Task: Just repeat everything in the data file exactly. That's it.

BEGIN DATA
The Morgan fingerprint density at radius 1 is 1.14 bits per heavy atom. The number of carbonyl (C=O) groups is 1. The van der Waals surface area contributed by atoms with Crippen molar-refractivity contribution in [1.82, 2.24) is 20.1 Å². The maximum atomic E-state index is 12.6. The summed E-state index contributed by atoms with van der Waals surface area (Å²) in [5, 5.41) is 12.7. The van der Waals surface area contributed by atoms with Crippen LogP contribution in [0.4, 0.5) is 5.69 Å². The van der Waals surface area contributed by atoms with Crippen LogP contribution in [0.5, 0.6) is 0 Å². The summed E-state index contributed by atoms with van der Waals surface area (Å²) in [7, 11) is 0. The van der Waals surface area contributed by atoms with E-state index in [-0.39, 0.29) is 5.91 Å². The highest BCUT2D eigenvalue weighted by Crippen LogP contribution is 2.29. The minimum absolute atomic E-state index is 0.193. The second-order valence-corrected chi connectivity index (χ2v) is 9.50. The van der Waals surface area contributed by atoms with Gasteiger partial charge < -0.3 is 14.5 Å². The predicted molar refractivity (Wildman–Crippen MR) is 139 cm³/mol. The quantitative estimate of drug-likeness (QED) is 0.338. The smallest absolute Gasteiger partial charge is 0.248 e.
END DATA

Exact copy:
The Morgan fingerprint density at radius 1 is 1.14 bits per heavy atom. The number of carbonyl (C=O) groups is 1. The van der Waals surface area contributed by atoms with Crippen molar-refractivity contribution in [1.82, 2.24) is 20.1 Å². The maximum atomic E-state index is 12.6. The summed E-state index contributed by atoms with van der Waals surface area (Å²) in [5, 5.41) is 12.7. The van der Waals surface area contributed by atoms with Crippen LogP contribution in [0.4, 0.5) is 5.69 Å². The van der Waals surface area contributed by atoms with Crippen LogP contribution in [0.5, 0.6) is 0 Å². The summed E-state index contributed by atoms with van der Waals surface area (Å²) in [7, 11) is 0. The van der Waals surface area contributed by atoms with E-state index in [-0.39, 0.29) is 5.91 Å². The highest BCUT2D eigenvalue weighted by Crippen LogP contribution is 2.29. The minimum absolute atomic E-state index is 0.193. The second-order valence-corrected chi connectivity index (χ2v) is 9.50. The van der Waals surface area contributed by atoms with Gasteiger partial charge < -0.3 is 14.5 Å². The predicted molar refractivity (Wildman–Crippen MR) is 139 cm³/mol. The quantitative estimate of drug-likeness (QED) is 0.338. The smallest absolute Gasteiger partial charge is 0.248 e.